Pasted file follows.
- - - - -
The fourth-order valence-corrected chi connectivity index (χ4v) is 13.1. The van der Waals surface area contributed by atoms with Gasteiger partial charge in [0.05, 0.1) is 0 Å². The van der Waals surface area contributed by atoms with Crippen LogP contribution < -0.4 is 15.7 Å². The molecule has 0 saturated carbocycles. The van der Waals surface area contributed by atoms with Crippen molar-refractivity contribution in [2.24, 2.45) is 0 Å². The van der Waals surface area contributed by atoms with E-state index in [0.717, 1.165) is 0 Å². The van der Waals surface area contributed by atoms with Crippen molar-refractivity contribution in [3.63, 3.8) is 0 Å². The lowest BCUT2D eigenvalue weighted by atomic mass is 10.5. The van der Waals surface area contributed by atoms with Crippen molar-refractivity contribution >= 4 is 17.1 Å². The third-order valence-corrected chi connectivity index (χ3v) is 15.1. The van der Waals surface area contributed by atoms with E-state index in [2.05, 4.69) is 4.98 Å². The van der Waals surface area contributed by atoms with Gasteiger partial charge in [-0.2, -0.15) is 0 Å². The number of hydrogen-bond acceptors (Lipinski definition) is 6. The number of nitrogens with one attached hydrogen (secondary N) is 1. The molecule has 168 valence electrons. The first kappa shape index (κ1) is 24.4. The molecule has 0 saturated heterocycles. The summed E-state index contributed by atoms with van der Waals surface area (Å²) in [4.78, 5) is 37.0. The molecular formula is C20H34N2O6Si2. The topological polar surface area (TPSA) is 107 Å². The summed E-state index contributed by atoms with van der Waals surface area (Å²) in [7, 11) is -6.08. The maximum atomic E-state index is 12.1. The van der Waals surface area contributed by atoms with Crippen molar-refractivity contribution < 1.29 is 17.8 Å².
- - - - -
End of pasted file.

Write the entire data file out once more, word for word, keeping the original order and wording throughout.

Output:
The fourth-order valence-corrected chi connectivity index (χ4v) is 13.1. The van der Waals surface area contributed by atoms with Gasteiger partial charge in [0.05, 0.1) is 0 Å². The van der Waals surface area contributed by atoms with Crippen LogP contribution < -0.4 is 15.7 Å². The molecule has 0 saturated carbocycles. The van der Waals surface area contributed by atoms with Crippen molar-refractivity contribution in [2.24, 2.45) is 0 Å². The van der Waals surface area contributed by atoms with E-state index in [0.717, 1.165) is 0 Å². The van der Waals surface area contributed by atoms with Crippen molar-refractivity contribution in [3.63, 3.8) is 0 Å². The lowest BCUT2D eigenvalue weighted by atomic mass is 10.5. The van der Waals surface area contributed by atoms with Crippen molar-refractivity contribution >= 4 is 17.1 Å². The third-order valence-corrected chi connectivity index (χ3v) is 15.1. The van der Waals surface area contributed by atoms with E-state index in [2.05, 4.69) is 4.98 Å². The van der Waals surface area contributed by atoms with Gasteiger partial charge in [-0.2, -0.15) is 0 Å². The number of hydrogen-bond acceptors (Lipinski definition) is 6. The number of nitrogens with one attached hydrogen (secondary N) is 1. The molecule has 168 valence electrons. The first kappa shape index (κ1) is 24.4. The molecule has 0 saturated heterocycles. The summed E-state index contributed by atoms with van der Waals surface area (Å²) in [4.78, 5) is 37.0. The molecular formula is C20H34N2O6Si2. The topological polar surface area (TPSA) is 107 Å². The summed E-state index contributed by atoms with van der Waals surface area (Å²) in [7, 11) is -6.08. The maximum atomic E-state index is 12.1. The van der Waals surface area contributed by atoms with Crippen molar-refractivity contribution < 1.29 is 17.8 Å².